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Mcgyver
08-10-2010, 11:22 PM
well I took the plunge, with a little encouragement from Macona I've bought a set of Yaskawa controllers and AC servos to start on the bport cnc series 1 retrofit. Part of me is really excited at the capabilties this will bring to the shop, the other part is almost groaning at taking on another major project - 2 lathes to scrape and rebuild, a t&Cg to finish scraping, a central coolant system 60% done etc etc...probably no different than the rest of you, irght?"

This is much worse than say some 16 year old who just got a license being handed the keys to a car....this is like handing the keys over to some kind yanked out the deepest outback who's never even been in a car.

Lots of dumb questions to follow Im sure :D

for those not familair with the series one cnc, they're a little bigger than a regular bridgeport. Mine's the rigid ram with a 30 taper. Here it is with the top removed (stands over 7' so won't get in the garage otherwise) when i got a couple years ago. Been moving it around the shop and looking at it since. They are imo a great base for a cnc retrofit, solid machines worth close to zero with a non working controller

http://i785.photobucket.com/albums/yy132/michael01000/bport/bport1.jpg

scmw
08-11-2010, 02:05 AM
Very Nice Mcgyver!!!

I purchased a pair of working Series II BP's in June. One's named Brutus and his sister is Big Bertha. Both currently have their original steppers as they started out as NC machines without any handles too. The seller who I bought them from had converted them to Mach 3. I'm currently learning the program on the job and loving it. Very easy to work with.

I'm keen on seeing what kind of performance you get with the servos. My mills will do about 30 IPS in their current config. Eventually I'll bite the bullet and replace the steppers with controllers and servos. I don't know how much that will cost but if it speeds things up without any sacrifice other than a few dead presidents, it should be worth it.

Does your Series I have an air assisted knee or is it only motorized? Mine use 40 PSI along with the stepper for the knee.
What size motor does it have on the spindle and is it 220 or 3 phase? Mine are 3 phase. I have a rotary converter to handle the 3 phase leg.

I agree that it's a great CNC retro candidate. The Series I and II mills are very rigid and have the strength required for serious cutting. You shouldn't see any flex at all with yours, especially with that ram. Nice Grab!

macona
08-11-2010, 02:39 AM
Very Nice Mcgyver!!!

I purchased a pair of working Series II BP's in June. One's named Brutus and his sister is Big Bertha. Both currently have their original steppers as they started out as NC machines without any handles too. The seller who I bought them from had converted them to Mach 3. I'm currently learning the program on the job and loving it. Very easy to work with.

I'm keen on seeing what kind of performance you get with the servos. My mills will do about 30 IPS in their current config. Eventually I'll bite the bullet and replace the steppers with controllers and servos. I don't know how much that will cost but if it speeds things up without any sacrifice other than a few dead presidents, it should be worth it.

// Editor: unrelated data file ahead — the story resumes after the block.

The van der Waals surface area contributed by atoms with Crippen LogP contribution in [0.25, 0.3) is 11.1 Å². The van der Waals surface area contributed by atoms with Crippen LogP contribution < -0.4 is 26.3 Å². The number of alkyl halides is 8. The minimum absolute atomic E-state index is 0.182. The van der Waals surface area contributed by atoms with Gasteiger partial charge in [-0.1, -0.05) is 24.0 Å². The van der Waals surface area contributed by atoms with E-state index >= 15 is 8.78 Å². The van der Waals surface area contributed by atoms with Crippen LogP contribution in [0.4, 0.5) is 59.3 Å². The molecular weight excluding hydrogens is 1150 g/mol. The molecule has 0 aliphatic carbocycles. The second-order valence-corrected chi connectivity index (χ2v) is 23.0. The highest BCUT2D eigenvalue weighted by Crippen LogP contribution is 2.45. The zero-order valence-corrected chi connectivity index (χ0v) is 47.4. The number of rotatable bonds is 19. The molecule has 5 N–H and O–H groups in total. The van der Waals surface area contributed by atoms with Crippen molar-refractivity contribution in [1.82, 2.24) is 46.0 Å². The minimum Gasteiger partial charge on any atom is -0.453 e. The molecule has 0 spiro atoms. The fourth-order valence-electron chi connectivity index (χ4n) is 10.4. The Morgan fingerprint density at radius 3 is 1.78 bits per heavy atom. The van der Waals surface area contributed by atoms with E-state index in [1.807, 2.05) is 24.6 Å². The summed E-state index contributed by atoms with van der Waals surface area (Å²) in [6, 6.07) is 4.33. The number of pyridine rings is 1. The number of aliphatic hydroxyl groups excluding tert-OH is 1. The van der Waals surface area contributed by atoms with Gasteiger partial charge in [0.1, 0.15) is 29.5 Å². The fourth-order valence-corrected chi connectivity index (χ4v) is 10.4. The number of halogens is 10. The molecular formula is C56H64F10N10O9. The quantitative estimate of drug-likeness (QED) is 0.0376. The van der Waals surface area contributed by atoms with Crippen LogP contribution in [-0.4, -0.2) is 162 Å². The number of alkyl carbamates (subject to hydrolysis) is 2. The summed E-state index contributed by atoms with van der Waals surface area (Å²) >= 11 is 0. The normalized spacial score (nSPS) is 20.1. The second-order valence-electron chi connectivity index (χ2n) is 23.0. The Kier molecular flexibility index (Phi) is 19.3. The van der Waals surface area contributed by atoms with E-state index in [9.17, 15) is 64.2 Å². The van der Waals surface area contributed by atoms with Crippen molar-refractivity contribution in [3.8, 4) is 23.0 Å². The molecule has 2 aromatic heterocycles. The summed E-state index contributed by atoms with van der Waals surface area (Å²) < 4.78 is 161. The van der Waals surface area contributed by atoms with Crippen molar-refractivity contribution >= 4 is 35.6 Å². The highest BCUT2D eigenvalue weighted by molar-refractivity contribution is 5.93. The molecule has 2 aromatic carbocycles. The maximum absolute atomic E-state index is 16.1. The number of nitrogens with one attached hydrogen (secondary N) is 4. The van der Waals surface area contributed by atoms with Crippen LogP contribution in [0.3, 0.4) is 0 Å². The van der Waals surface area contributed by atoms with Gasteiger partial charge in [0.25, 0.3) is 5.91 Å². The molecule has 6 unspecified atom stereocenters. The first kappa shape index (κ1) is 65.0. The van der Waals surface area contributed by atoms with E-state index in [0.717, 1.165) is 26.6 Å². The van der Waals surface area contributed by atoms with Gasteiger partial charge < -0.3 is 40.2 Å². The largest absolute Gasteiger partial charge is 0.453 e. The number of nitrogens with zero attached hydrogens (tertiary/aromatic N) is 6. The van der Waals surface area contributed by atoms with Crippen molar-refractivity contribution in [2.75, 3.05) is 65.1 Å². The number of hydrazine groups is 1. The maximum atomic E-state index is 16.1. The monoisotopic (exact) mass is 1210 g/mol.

Does your Series I have an air assisted knee or is it only motorized? Mine use 40 PSI along with the stepper for the knee.
What size motor does it have on the spindle and is it 220 or 3 phase? Mine are 3 phase. I have a rotary converter to handle the 3 phase leg.

I agree that it's a great CNC retro candidate. The Series I and II mills are very rigid and have the strength required for serious cutting. You shouldn't see any flex at all with yours, especially with that ram. Nice Grab!

Dang, 30 Inches Per Second??? ;)

The limiting factor in performance of the servos is the speed of the parallel port. I think I run my mill and lathe at 60kHz. Both around .0001 step resolution. With my old PM servos I can do 270ipm rapids with the parallel port. When I had a GRex installed I could do a full 400ipm (Rated 2000 RPM on the servos.

I have a set of Mitsubishi servos set aside for my mill. Who knows if or when I will get around to that though. Need to do the laser cutter next.

My supermax has the air balanced knee. I can get about 120ipm on the knee. Peck drills pretty good.

http://www.youtube.com/v/mtb7l6BS-Is&hl=en_US&fs=1?rel=0&hd=1

Mcgyver
08-11-2010, 08:27 AM
...duplicate

Mcgyver
08-11-2010, 08:27 AM
knee lift, umm, mines the armstong model :) Z motion is via the quill and the table has an old fashioned manual crank. As a newcomer, at for my first go around, getting something reliably working is the primary goal so i'm going to leave this configuration

It's 3 phase, almost all of my stuff is three phase run on a home made rotary converted. That was one of my questions.....I think i'm getting good balanced power based on measuring the voltage but I wonder wether it's going to be good enough for the controllers and and servos. Should i put inline with my generated 3 phase a small vfd to clean up the power, or is that a waste....or do i in fact need an even smaller vfd inline with each axis power supply? (ie maybe one VFD won't be able handle the difference of 1 or 2 or 3 motors running)

hitnmiss
08-11-2010, 02:08 PM
I'll be watching this thread with interest. I have a series 2 with a Heidenhien controller. Works well but some day it has to die.

My spindle motor is controlled by the controller, are you going to incorporate spindle speed into the controller?

Make sure you keep us up to date on your conversion!

Oh and SCMW, my mill is nicknamed Emma!

scmw
08-11-2010, 05:07 PM
Whoa, Jerry! Thanks for catching that. I meant IPM. 30 IPS would be a dream! However with the weight of the table being thrown around I'm sure that the box ways would wear down prematurely!